Where's your allegiance?

Jen Bradbury
Jul 15 · 5 min read

Having attended a Lutheran grade school, a Catholic high school, and a Methodist church, I grew up with very ecumenical influences. Even so, as an 18-year-old heading off to college, I considered myself to be Methodist. So upon going to college, I immediately looked for the local Methodist church, located only a block away from my dorm.

I went there the very first Sunday I was at school, knowing I was going to love it.

Instead, I hated it. No one greeted me, the music was terrible, the sermon even worse, and despite being on a college campus, there were no other college students present.

The result?

I never returned. I spent most of my freshman year not going to church.

The stories I hear from my college students often echo my own.

Part of the problem is, I think, that as youth workers, we often fail to equip our teens to find a church in college and beyond. In fact, according to Sticky Faith, “Less than 40 percent of students felt like their youth ministry actually prepared them to find a new church.”

Knowing this, make it a priority to teach often about the value of church. One of my favorite ways of doing this is to study the Acts 2 church and then have students imagine they were a church planter and design their own church. Doing so reveals those things that teens most value about church; The things that are truly non-negotiable for them.

Also tell your students two things: 

- Our church isn't perfect.

- Your new church will NOT be like ours and that's OK.

Finally, remove the fear of other denominations. Talk frequently about the similarities and differences between denominations. As a youth group, go and worship in other congregations. Teach teens to see and find value in different faith traditions. Then, give students permission to try a variety of churches, regardless of their denominational affiliation. Had someone done this for me, I suspect I would have gotten plugged into a college church much sooner.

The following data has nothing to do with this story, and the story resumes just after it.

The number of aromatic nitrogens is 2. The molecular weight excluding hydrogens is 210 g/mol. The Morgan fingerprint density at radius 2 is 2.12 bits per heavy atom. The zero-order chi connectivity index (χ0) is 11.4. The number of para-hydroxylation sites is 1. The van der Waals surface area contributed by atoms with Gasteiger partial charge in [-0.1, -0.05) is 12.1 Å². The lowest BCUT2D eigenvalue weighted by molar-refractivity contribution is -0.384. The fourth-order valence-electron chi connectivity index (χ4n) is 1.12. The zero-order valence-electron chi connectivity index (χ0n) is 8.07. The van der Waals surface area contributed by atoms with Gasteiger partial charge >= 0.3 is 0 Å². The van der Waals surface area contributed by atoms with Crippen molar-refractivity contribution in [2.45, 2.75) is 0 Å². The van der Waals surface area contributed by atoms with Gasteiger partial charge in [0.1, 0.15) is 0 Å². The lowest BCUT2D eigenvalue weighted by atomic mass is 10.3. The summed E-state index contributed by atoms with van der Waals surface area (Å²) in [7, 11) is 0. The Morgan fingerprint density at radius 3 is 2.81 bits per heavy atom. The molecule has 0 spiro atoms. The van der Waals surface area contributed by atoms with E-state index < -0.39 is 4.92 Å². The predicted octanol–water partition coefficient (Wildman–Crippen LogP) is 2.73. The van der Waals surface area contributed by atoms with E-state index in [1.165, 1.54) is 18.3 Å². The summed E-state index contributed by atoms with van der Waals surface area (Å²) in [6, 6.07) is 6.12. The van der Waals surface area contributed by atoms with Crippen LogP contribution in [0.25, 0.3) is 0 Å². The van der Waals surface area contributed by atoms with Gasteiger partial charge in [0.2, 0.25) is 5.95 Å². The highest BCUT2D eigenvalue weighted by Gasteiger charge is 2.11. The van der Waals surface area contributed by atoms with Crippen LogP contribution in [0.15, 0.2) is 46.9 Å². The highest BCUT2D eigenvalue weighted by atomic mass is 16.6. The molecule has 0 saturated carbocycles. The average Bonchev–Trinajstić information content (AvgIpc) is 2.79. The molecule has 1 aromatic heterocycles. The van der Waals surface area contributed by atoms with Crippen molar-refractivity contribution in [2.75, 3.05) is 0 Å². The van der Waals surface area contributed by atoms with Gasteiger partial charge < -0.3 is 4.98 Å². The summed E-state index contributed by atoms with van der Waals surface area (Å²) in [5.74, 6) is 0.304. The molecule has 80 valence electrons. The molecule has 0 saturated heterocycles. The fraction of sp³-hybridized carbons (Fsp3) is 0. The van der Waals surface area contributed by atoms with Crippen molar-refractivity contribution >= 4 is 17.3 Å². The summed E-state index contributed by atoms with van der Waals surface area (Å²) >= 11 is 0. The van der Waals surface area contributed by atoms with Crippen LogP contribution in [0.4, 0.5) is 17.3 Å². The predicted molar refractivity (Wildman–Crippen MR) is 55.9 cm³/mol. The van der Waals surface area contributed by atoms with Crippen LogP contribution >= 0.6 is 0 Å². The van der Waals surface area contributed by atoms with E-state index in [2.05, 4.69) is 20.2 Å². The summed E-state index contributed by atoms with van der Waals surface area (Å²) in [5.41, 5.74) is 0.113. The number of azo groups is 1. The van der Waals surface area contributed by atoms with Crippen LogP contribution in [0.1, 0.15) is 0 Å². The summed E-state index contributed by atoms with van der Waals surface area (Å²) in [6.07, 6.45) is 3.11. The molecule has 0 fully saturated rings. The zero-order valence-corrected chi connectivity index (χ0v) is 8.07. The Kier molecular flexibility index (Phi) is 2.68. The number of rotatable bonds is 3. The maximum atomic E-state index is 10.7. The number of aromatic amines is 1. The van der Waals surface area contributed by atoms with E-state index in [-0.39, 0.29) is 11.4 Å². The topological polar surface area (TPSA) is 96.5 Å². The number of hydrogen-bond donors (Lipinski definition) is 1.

I recently shared this philosophy while leading a youth ministry workshop. There, an older youth worker pushed back. He talked about the importance of “brand-loyalty” to his denomination and the fear that unless youth workers encouraged students to stay within that denomination, it would soon die. He also condemned those churches he considered to be “too conservative”, suggesting he'd rather have his students stop going to church all together than have them end up in such an environment.

To be sure, I know people who this man would have labeled “too conservative” who would say the same thing, only their fear would be their students might end up in a “progressive” church like this man's.

To me, all this tribalism is heartbreaking. It makes us lose sight of the bigger picture: That many of our students are having a hard time finding a church home when they leave our communities of faith.

To be clear, young people need the church, just as the church needs them.

Maybe that's why I'm proud to say that graduates from my Lutheran youth ministry have found homes in Lutheran and Catholic campus ministries, as well as in parachurch ministries like InterVarsity and Axiom.

Had our youth ministry's focus been on teaching teens to find a church like ours, there's no doubt in my mind that many of these students would have simply become church dropouts. But instead, we've tried to instill in them a bigger view of church. We've tried to teach them to see other denominations not as evil, but as part of our family in Christ.

It's true. Some of my students who have found church homes elsewhere may never return to our denomination.

But you know what?

I'm OK with that.

I'd much rather see a student actively following Jesus surrounded by a Christian community – even one that's not from my tradition – than have students say they're part of our denomination, even though they last thought about their faith and attended church when they were still in high school.

As a youth worker, my allegiance is to Christ.

I care far more about cultivating followers of Jesus than of any one particular denomination.